People keep asking… So I keep telling… In my humble opinion, one of the best exercises for every fitness level is also one of the easiest to do: Walking. Even those at beginning fitness levels can walk just 10 minutes a day to begin their routine and then build up to longer time periods at quicker paces.
All of us can walk around our neighborhoods (while keeping moving when in place, waiting for cross walk signals, etc.) or drive to a local park, hiking trail or even a nearby mall (if it’s raining or snowing). No gym membership required. Which means no excuses. These kind of easy choices allow us all to get moving – with friends or with our MP3 or iPod Players (see below for music ideas). And don’t forget to warm-up first (just as you would for any physical activity).
For tips on picking out safe walking shoes with a great fit: Click Here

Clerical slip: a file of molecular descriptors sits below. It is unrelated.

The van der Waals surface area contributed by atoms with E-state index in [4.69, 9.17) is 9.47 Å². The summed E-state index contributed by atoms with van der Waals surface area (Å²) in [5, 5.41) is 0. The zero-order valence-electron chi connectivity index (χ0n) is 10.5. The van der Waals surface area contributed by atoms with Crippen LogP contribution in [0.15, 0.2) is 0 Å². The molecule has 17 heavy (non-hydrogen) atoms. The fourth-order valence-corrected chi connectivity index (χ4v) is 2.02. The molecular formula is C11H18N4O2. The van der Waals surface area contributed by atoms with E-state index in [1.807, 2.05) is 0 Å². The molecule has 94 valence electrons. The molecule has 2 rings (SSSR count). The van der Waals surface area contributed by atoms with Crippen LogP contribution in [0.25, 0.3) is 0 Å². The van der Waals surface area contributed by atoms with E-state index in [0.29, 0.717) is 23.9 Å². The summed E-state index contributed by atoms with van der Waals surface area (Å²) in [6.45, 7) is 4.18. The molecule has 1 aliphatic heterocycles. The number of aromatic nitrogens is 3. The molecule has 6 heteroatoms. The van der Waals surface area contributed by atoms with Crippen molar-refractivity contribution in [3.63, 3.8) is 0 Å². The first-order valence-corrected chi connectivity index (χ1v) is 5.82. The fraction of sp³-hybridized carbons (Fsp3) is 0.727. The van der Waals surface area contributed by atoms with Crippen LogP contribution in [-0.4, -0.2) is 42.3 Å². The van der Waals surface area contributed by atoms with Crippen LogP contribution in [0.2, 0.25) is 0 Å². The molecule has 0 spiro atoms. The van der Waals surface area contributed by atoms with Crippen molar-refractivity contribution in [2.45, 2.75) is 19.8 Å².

For hints on warming up before a Power Walk: Click Here
Now that you’re warmed up, you’re ready to get moving. By following the checklist below, you’ll be off and running (well, walking) in no time at all:
__ Never forget the importance of posture. Hold your head high and keep your neck properly aligned.
__ Look forward and keep eyes focused ahead of you (while watching out for any traffic, bikes or other obstacles).
__ While facing forward, keep your chin parallel to the ground.
__ Pump your arms back and forth in a natural motion (coordinating with your legs) as you walk briskly.
__ Suck in that tummy while you walk. This is very important for overall toning and conditioning. For more tips and reason to “Suck it in”: Click Here